Brining a turkey will help it retain moisture. Brining is soaking the uncooked turkey in a solution of salt water or water infused with other flavorings. I am going to give you my way of brining a turkey, which also works with chicken prior to its roasting or evening grilling.
Here’s the whole process. Putting this down here will help you gather the ingredients this week, so the easy process will come together quickly for you next week.
If you are using a frozen turkey, thaw it in the refrigerator for 3 days. I usually sanitize the kitchen sink by scrubbing it with detergent and a scouring pad. Rinse the turkey well under cold water, removing the packets in both cavities. Of course if you are using a fresh turkey (great sources for fresh, local turkeys exist. Check with your local farmers’ market), you won’t need to thaw it. In Louisville, Earth’s Promise Farms can outfit you with a great local turkey. You can reserve the giblets and neck for making stock or gravy.
Make a brine for the turkey by bringing 12 cups water, 3 cups kosher salt, 1 1/2 cups sugar, 1/4 cup black pepper to a boil. Stir until the salt and sugar are dissolved. Turn off the heat, and add in 3 to 4 Tbls loose tea and steep for 30 minutes (put the tea in a tea bag to keep the brine a bit more tidy). Add an equal amount of ice to the brine to reduce the temperature to less than 40 degrees. Never put a turkey in a warm brine!
Place the brine and turkey in a cooler large enough to accomodate both. (You’ll want to sanitize the cooler too.) Add more ice to keep the temperature of the brine below 40 degrees. Brine for 8-24 hours. Drain the bird and discard the brine. You’ll want to sanitize the sink and the cooler again after the brine is disposed of.
When ready to roast the turkey, quarter a large apple, a large onion and cut 3 or 4 ribs of celery into 3-4″ lengths. Stuff these items into the large cavity of the bird with a handful of fresh herbs such as thyme, sage and rosemary. Pat the exterior of the turkey dry with paper towels and rub the outside of the bird with butter or olive oil and sprinkle with salt and pepper.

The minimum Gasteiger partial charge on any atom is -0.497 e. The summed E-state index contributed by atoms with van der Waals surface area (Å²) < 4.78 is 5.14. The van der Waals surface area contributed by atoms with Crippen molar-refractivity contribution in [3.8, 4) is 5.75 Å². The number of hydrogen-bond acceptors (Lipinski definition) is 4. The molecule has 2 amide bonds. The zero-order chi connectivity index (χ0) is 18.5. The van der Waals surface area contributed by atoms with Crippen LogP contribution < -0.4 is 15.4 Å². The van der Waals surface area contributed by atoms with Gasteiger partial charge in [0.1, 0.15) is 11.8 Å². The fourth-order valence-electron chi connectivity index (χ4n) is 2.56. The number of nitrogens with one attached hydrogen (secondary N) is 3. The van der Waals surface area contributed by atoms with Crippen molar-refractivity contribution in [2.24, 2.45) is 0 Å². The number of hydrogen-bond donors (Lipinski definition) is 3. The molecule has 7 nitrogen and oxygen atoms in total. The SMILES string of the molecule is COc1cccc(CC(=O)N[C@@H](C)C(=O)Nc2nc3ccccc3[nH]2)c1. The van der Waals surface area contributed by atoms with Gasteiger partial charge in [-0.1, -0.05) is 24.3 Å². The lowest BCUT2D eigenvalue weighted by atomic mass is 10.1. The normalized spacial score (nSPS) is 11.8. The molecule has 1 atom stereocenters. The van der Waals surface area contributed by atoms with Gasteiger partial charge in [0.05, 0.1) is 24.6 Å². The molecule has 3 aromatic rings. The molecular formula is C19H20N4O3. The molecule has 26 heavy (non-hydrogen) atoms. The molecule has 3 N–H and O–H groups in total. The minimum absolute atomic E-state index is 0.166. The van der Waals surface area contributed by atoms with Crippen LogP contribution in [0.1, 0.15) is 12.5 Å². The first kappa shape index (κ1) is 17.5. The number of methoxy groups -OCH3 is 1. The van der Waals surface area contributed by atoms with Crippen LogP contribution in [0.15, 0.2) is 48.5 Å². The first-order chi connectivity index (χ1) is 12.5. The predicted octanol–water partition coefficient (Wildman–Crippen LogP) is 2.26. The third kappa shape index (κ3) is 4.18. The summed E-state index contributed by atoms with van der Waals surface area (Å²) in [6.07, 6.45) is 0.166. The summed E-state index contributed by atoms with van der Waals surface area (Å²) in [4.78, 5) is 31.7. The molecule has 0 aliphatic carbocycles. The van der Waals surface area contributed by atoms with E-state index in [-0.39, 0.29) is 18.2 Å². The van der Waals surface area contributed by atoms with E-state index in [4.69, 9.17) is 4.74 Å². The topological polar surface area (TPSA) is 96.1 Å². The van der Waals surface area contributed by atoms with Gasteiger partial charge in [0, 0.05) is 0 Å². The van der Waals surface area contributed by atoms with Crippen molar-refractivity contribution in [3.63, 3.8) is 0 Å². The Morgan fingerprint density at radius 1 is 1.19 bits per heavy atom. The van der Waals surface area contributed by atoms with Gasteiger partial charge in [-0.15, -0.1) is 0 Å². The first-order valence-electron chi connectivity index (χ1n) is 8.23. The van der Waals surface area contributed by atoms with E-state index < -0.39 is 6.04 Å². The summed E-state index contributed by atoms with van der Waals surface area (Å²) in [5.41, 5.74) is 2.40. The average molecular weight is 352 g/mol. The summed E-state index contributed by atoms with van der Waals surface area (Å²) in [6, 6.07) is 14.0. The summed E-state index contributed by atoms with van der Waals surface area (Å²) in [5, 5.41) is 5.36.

I like to place the bird into a Reynolds cooking bag for turkeys. You’ll need to dust the inside of the bag with a few tablespoons of flour. Place the turkey in the bag, seal and place in a roasting pan. If you don’t want to use the bag, just roast the turkey in a covered roasting pan. I have experimented with roasting the turkey breast side down for the first half of the designated time, then flipping it over (two people are needed for large birds) and continuing until the bird is a lovely golden brown. Gravity will keep the juices flowing into the white meat, further aiding the moisture retention.
I roast turkeys at 350 and test the meat in a number of places to assure that the meat is thoroughly cooked. Check the time charts on the package the turkey comes in. You’ll want a completed temperature to read between 165 and 170. Remember that the turkey will continue to cook even after it’s out of the oven. Shoot for 160 – 165 internal temp as the time to remove the bird from the oven. Once out of the oven, allow to rest for 20 – 30 minutes prior to carving.
There are three tests for doneness: time (roasting time according to the weight of the bird), temperature (an instant read thermometer is needed) and color (juices should run clear when pierced with a fork). If the juices are tinged with pink, the turkey is not done. The joints of the bird should also move freely.
Got a dry bird? Learn to make stellar gravy! Coming up next.